After months of pandemic lockdown, it's been such a relief to feel the mass energy of global racial justice uprisings and to get out in the street with other people. Yet, this relief is mixed with deep grief, feeling overwhelmed and horror at the violence being perpetrated against Black, Indigenous, and people of color in this country. As most of us know, this relentless racial violence is certainly not new—it is the underpinning of capitalism and the foundation of the US as a colonial project—but the ability for millions of people around the world to witness it on social media is rapidly shifting public awareness and energizing enormous outcry.

Incredible things are happening. Here in New Mexico, statues of murderous conquistadores and obelisks commemorating genocide are finally being removed after decades of action by Indigenous activists and allies. Cities across the country are moving to disband or defund police departments. And yet, alongside these victories, more Black people have been lynched and shot by police in just the last couple weeks. New Mexico is not immune from police violence—the state actually has the highest per capita rate of police killings in the entire country. We have so much work to do. The prospect is simultaneously energizing and exhausting.

When I think about how to organize for liberation in a way that is sustainable on a human level, I owe an enormous debt of gratitude to the genius of Black, Brown and Indigenous-led movements for disability justice and healing justice. Visionaries like Patti Berne, Leroy Moore, Staci Milbern, Mia Mingus, Leah Lakshmi Piepzna-Samarasinha and many, many more have done so much to articulate what it could look like to care deeply for each other and ourselves as we work for justice, and to imagine what could be possible if we make our movements accessible to every body and every mind. They remind us that there are so many ways to participate in change, and conventional street protest and its accompanying urgency is only one of them.

If you're involved in the current movements for change, it's a heady and overwhelming time. The feeling of urgency is inescapable. For the first time since my daughter's birth, I am diving back into organizing white folks to show up in support of BIPOC-led movements for racial justice, and trying to figure out how to maintain some kind of life/work/health/activism balance while doing so. A barrage of new tasks have appeared on my to-do list, plus an ever-multiplying array of communication channels to stay on top of, plus the constant calls to action to sign this petition, email that politician, raise this money or show up at that protest. As a chest-feeding parent and a person with mental health needs, I'm acutely aware of my limitations—I'm unwilling to put my body in danger or get arrested these days, and I generally need to be home for bedtime—so I'm exploring what contributions make sense in this moment, in this body. Many of the folks I'm close to are running a fairly manic pace right now, and I'm deeply curious about how we can slow down and be even more effective, even more durable.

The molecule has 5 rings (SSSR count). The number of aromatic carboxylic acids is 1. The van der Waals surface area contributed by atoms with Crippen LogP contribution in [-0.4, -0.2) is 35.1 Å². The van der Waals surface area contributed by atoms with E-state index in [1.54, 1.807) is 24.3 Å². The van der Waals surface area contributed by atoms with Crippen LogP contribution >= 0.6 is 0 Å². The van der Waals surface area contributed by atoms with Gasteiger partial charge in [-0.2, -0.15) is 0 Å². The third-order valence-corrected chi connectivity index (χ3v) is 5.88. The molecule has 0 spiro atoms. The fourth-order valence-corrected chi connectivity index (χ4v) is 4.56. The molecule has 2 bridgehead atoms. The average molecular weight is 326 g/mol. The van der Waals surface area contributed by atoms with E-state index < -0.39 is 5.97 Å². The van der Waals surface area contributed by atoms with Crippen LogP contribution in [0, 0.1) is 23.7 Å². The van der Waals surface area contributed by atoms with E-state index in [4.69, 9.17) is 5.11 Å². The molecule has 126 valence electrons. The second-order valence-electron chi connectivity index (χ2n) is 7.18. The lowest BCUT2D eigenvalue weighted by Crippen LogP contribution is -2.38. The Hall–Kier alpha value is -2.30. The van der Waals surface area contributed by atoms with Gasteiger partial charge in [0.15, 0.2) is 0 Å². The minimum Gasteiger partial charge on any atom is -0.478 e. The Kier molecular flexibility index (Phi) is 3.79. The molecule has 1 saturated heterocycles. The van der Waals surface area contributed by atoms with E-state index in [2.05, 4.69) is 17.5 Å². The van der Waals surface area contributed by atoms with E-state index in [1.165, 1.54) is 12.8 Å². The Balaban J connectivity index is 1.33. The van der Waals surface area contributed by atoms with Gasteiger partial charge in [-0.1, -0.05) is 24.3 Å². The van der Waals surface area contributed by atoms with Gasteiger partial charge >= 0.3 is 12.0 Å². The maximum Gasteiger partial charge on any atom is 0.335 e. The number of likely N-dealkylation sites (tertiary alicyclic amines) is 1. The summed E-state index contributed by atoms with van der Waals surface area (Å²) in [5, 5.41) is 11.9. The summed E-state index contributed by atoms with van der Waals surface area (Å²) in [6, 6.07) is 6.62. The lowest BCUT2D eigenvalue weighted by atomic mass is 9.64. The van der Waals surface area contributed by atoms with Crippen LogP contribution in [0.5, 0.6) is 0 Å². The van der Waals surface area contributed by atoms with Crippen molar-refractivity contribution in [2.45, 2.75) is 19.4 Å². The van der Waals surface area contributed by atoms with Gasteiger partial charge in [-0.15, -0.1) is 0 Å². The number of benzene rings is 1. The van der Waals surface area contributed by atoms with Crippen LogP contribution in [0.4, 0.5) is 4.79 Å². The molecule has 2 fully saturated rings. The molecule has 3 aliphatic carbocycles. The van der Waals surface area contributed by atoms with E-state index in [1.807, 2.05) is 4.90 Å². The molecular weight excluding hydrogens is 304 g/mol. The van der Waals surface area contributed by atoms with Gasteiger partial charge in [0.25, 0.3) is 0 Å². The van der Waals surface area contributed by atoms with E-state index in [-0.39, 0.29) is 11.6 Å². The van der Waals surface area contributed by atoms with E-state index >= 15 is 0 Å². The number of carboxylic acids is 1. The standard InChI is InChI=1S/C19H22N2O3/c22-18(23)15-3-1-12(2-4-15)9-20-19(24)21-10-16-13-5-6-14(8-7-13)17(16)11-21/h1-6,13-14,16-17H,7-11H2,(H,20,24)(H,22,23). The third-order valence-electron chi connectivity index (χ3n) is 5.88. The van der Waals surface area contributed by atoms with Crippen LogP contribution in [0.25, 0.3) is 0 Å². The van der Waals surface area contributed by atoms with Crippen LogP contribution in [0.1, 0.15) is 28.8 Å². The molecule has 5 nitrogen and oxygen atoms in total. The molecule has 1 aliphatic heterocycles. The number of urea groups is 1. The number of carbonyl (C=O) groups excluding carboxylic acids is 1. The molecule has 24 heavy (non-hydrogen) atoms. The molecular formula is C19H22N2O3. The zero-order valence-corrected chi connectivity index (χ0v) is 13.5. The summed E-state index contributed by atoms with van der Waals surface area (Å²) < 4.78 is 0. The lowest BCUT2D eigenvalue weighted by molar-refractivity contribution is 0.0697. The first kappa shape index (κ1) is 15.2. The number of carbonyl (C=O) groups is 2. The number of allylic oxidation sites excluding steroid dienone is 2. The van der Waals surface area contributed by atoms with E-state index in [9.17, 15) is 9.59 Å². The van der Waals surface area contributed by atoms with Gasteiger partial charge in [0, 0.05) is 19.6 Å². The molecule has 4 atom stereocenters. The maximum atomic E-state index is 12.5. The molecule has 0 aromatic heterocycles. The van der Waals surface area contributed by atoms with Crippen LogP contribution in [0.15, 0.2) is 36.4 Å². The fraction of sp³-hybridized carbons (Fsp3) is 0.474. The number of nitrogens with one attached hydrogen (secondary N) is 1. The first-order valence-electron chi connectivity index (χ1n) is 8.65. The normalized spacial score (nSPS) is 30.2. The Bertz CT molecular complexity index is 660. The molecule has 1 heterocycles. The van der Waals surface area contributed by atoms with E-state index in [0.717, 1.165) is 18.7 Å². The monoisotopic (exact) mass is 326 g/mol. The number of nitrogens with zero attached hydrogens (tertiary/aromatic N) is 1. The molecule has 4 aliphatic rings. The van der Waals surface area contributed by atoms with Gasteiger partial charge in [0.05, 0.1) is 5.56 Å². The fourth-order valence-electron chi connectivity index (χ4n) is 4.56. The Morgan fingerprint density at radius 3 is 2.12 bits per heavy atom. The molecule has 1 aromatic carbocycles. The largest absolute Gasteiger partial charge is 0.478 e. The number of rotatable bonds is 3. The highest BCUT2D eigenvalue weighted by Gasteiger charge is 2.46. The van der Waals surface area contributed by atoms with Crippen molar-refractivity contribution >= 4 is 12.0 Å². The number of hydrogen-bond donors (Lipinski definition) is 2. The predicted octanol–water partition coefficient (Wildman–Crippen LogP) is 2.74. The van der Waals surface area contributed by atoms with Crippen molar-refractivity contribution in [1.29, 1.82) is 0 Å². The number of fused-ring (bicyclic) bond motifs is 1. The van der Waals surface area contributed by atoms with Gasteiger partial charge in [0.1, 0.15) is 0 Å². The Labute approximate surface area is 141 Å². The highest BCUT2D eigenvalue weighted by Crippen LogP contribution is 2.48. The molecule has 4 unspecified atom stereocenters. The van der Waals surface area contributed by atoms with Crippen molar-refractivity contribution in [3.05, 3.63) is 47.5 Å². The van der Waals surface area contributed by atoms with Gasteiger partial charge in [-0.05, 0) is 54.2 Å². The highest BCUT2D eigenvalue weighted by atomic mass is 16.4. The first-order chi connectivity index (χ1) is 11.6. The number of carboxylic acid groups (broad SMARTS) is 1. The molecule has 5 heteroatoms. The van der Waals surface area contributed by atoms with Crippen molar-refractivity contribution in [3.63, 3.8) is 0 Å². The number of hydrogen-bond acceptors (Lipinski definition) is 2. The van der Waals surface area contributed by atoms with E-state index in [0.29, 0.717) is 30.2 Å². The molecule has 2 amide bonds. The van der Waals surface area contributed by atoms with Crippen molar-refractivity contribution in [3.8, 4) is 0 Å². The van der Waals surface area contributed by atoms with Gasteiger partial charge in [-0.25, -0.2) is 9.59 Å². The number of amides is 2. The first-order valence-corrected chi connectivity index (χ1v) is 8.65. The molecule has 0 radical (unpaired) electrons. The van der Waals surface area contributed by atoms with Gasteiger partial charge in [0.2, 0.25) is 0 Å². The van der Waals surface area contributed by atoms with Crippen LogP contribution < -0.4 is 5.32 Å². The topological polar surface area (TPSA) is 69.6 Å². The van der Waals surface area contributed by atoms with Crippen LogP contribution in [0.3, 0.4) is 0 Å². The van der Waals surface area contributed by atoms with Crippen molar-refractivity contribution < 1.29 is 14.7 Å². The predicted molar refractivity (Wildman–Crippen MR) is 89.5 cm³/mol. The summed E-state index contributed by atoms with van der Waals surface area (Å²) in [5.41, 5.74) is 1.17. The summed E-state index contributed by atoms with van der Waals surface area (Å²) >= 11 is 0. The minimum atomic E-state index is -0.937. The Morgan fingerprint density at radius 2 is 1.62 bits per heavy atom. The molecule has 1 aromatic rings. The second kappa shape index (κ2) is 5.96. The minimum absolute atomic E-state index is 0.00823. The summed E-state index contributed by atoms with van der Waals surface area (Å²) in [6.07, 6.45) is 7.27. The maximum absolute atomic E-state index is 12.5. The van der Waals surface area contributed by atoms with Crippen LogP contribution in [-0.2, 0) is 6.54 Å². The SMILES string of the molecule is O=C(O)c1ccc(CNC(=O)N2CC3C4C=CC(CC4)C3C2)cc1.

Lately I've been deeply moved by the work of Tricia Hersey, a Black artist, activist, theologian and founder of The Nap Ministry, who is doing a brilliant job articulating why rest can actually be a form of resistance, and how for Black folks, rest is an essential form of reparations. In her analysis, rest pushes back against and disrupts capitalism and white supremacy. On a recent episode of the podcast For the Wild, Hersey asserts that "to not rest is really being violent towards your body, to align yourself with a system that says your body doesn't belong to you, keep working, you are simply a tool for our production." In the current historical moment, she says she wants to see white people on the front lines and Black people able to be at home healing and grieving. It is a powerful vision I want to support. As a white person, I find myself in contemplation of a paradox: What does it mean to be deeply engaged in work for liberation while making space for a rest that is not avoidance? Can we embody the world we want to be living in while we are doing the labor to dismantle systems of oppression? I believe the answer is yes.

Necessary Magic is a semi-regular column wherein writer and artist Jacks McNamara explores queer issues, liberatory politics, magical creatures and other relevant topics. Learn more at jacksmcnamara.net.